By September 1977 Project A1 was okay'd by Audi's board, and given the official title EA262. And from here, it really took shape. A mere six months' later, and following the Volkswagen board's full approval, the programme rapidly progressed - gaining a new Martin Smith-penned two-door body, and muscular add-ons, including extended wheelarches, one piece bumpers, and aggressive looking new front and rear spoilers. The main technical changes were the move to an intercooled version of the 200 5T's turbocharged 2.1-litre five-cylinder power unit (raising power from 160bhp of the test mule to 200bhp), and the addition of a much needed centre differential.
When reports that such a car was in development leaked out to the press in the closing months of 1979, most commentators at the time dismissed the possibility of such a new addition to the Audi line-up. The company was concentrating on the 200 and new 80, they said, and a conservative carmaker like Audi wasn't likely to indulge in such fripperies.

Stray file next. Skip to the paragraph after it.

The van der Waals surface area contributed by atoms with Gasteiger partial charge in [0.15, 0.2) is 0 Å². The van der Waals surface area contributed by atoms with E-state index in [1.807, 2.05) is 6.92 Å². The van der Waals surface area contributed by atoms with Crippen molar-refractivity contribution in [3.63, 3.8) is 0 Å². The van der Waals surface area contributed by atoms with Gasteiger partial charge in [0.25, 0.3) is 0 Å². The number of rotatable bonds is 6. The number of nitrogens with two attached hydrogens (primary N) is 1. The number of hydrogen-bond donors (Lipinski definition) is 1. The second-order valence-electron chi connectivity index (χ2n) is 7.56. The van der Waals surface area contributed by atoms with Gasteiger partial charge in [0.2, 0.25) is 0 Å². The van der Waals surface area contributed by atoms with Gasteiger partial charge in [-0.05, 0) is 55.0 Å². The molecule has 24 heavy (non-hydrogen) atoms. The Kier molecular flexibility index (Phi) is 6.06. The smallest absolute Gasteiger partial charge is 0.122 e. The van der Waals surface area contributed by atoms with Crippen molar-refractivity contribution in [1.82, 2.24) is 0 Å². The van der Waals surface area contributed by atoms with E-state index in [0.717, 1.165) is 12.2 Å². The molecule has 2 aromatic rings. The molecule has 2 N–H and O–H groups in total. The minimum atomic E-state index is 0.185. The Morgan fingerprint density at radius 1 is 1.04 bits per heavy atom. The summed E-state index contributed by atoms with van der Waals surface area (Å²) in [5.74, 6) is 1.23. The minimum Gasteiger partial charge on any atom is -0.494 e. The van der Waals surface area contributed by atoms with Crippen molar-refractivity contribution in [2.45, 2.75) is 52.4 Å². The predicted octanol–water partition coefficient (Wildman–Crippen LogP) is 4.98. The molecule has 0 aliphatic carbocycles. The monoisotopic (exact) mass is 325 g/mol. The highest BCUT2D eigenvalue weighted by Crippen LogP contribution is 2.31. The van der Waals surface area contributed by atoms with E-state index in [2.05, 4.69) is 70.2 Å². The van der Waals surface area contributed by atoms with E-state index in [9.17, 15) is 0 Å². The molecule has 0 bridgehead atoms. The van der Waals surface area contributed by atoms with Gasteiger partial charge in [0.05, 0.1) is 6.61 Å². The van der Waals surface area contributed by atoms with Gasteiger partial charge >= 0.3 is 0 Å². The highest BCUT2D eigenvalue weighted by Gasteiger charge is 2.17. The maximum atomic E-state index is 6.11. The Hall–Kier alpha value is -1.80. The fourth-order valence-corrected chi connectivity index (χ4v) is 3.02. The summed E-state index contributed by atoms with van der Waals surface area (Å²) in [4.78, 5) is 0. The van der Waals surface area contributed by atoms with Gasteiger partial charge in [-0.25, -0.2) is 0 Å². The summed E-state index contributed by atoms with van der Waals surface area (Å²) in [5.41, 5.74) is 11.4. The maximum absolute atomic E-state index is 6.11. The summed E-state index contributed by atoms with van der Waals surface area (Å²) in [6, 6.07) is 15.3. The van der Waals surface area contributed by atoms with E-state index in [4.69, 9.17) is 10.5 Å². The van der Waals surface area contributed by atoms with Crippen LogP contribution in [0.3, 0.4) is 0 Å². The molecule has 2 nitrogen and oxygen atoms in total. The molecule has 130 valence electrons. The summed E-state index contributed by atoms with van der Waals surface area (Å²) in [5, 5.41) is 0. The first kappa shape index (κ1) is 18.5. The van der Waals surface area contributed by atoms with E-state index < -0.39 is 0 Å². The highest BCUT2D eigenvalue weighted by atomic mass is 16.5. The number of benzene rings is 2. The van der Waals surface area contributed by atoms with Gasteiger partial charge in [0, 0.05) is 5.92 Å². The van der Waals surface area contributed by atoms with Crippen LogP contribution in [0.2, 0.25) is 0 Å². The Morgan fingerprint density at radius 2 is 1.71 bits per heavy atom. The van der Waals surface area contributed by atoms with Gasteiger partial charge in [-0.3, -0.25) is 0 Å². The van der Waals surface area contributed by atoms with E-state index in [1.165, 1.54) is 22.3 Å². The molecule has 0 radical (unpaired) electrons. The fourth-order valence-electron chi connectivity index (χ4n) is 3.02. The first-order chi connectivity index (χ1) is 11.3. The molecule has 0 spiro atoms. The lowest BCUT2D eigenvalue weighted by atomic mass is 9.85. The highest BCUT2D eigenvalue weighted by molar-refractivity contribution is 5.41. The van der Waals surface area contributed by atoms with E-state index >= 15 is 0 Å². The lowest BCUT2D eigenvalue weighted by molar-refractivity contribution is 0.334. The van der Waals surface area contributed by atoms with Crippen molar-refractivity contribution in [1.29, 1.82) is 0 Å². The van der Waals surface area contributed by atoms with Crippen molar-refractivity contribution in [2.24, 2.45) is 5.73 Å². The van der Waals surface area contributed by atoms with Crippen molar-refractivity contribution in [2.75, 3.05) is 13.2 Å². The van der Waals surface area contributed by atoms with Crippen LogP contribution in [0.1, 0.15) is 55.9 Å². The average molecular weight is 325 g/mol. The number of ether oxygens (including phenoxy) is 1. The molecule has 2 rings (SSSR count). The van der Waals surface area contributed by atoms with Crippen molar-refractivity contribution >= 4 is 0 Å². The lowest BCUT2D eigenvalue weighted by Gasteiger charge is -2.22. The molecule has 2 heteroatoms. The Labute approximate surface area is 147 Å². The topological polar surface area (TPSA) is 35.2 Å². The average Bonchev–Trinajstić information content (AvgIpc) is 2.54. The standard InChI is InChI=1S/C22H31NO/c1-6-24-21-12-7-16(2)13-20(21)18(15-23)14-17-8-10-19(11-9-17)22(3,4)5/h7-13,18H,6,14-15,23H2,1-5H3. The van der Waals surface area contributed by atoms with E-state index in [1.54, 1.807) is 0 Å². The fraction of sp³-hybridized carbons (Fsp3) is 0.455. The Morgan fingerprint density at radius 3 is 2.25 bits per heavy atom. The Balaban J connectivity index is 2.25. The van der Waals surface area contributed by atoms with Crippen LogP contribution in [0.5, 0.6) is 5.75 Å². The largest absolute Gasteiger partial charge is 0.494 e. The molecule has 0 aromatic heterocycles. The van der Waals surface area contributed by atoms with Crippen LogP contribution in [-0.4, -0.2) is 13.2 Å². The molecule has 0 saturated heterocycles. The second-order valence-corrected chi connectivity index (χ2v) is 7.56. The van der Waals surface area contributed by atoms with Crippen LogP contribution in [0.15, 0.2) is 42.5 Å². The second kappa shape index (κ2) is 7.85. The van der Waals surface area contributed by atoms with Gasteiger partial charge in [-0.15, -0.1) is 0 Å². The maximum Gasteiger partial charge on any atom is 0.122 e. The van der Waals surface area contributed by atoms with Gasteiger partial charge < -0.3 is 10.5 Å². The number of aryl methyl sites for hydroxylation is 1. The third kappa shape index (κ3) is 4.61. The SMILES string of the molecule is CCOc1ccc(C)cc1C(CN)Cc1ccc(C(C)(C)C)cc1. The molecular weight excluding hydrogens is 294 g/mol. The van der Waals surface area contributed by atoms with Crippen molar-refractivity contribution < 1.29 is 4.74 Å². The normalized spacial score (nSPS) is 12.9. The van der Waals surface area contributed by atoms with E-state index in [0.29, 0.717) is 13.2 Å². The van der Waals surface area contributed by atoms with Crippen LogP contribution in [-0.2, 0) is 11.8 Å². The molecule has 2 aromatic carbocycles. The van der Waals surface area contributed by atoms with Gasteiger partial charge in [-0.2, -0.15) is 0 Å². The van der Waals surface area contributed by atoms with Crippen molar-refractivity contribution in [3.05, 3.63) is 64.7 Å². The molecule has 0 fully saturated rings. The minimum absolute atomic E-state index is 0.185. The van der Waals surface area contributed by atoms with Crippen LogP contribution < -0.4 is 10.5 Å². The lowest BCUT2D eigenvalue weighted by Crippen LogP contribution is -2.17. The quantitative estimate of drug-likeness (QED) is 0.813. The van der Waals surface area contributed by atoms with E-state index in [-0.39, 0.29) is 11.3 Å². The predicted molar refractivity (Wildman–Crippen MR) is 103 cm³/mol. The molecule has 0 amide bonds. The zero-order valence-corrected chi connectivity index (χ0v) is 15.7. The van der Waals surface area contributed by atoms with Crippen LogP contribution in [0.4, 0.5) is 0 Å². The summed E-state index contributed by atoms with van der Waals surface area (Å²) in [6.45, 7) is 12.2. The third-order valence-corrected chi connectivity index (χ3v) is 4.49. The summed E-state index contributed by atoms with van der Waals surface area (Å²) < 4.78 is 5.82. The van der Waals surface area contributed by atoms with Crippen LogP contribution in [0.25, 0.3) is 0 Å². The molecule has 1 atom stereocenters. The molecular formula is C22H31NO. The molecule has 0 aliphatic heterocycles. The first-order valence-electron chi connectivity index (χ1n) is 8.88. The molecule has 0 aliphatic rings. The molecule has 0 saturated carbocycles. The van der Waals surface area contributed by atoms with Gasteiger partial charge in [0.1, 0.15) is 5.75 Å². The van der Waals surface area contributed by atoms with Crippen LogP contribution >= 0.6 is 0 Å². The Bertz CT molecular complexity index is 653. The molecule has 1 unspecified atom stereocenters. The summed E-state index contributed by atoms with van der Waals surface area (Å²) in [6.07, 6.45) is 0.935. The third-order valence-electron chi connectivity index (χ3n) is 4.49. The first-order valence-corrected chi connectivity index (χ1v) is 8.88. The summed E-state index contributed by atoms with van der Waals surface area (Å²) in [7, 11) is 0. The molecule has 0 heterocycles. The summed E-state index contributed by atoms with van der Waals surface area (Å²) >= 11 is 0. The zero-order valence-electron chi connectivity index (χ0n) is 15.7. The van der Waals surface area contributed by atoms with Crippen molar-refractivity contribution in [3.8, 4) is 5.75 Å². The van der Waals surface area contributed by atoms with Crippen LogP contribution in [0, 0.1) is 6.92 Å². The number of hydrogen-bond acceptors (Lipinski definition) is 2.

How wrong they would prove to be...
About the Audi quattro
The quattro's interior is a lightly revised version of the Audi 80's, which is a mix of good and bad. But mainly good.
The Audi quattro first appeared in the UK in left-hand drive form in March 1981, and our test car, which belongs to Audi UK, is a one of these - it's possibly the oldest one left. Spotters will be able to tell these cars a mile off because of the characteristic chrome-rimmed quad headlights, which first appeared on the Audi 200. But of course, there are other key differences with the earliest quattros, such as the lack of ABS, and relatively narrow 6x15-inch Ronal alloy wheels - the signature design for all fast Audis for years to come.
When launched in a recession-hit Britain, the quattro cost a cool £14,500 - making it either an expensive family coupe, or a junior supercar bargain, depending on your point of view. By way of comparison, at the lower end of the scale, an Opel Monza 3.0S cost £13,830, an Alfa Romeo GTV6 was £9495, and the Ford Capri 2.8 Injection was a positive bargain at £7995. At the other end of the scale - the rivals Audi would have preferred the quattro to be compared against - a BMW 635CSi was £18,950, while a Porsche 911SC cost £16,732. Although you could buy your quattro from any Audi dealer, it was recommended that you took it for one of 'six centres of excellence' in the UK for all your sevicing needs.